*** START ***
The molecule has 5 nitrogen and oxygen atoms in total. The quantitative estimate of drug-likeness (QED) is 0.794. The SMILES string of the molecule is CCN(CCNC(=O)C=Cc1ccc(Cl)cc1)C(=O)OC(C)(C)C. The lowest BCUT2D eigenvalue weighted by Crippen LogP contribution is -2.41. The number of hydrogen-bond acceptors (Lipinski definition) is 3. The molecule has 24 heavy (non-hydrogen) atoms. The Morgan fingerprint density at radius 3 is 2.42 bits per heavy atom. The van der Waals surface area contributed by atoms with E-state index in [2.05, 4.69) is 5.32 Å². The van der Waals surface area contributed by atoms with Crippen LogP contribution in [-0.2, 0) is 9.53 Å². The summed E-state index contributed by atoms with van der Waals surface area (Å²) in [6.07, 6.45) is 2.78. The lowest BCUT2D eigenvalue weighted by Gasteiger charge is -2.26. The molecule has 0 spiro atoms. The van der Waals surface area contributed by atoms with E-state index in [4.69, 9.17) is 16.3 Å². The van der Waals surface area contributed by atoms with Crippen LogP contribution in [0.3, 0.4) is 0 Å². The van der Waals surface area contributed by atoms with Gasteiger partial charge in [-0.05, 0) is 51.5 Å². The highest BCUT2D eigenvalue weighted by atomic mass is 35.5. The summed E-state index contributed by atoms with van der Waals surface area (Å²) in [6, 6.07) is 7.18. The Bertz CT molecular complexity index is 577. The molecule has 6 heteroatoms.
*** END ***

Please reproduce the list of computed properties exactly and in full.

The molecule has 5 nitrogen and oxygen atoms in total. The quantitative estimate of drug-likeness (QED) is 0.794. The SMILES string of the molecule is CCN(CCNC(=O)C=Cc1ccc(Cl)cc1)C(=O)OC(C)(C)C. The lowest BCUT2D eigenvalue weighted by Crippen LogP contribution is -2.41. The number of hydrogen-bond acceptors (Lipinski definition) is 3. The molecule has 24 heavy (non-hydrogen) atoms. The Morgan fingerprint density at radius 3 is 2.42 bits per heavy atom. The van der Waals surface area contributed by atoms with E-state index in [2.05, 4.69) is 5.32 Å². The van der Waals surface area contributed by atoms with Crippen LogP contribution in [-0.2, 0) is 9.53 Å². The summed E-state index contributed by atoms with van der Waals surface area (Å²) in [6.07, 6.45) is 2.78. The lowest BCUT2D eigenvalue weighted by Gasteiger charge is -2.26. The molecule has 0 spiro atoms. The van der Waals surface area contributed by atoms with E-state index in [4.69, 9.17) is 16.3 Å². The van der Waals surface area contributed by atoms with Crippen LogP contribution in [0.3, 0.4) is 0 Å². The van der Waals surface area contributed by atoms with Gasteiger partial charge in [-0.05, 0) is 51.5 Å². The highest BCUT2D eigenvalue weighted by atomic mass is 35.5. The summed E-state index contributed by atoms with van der Waals surface area (Å²) in [6, 6.07) is 7.18. The Bertz CT molecular complexity index is 577. The molecule has 6 heteroatoms.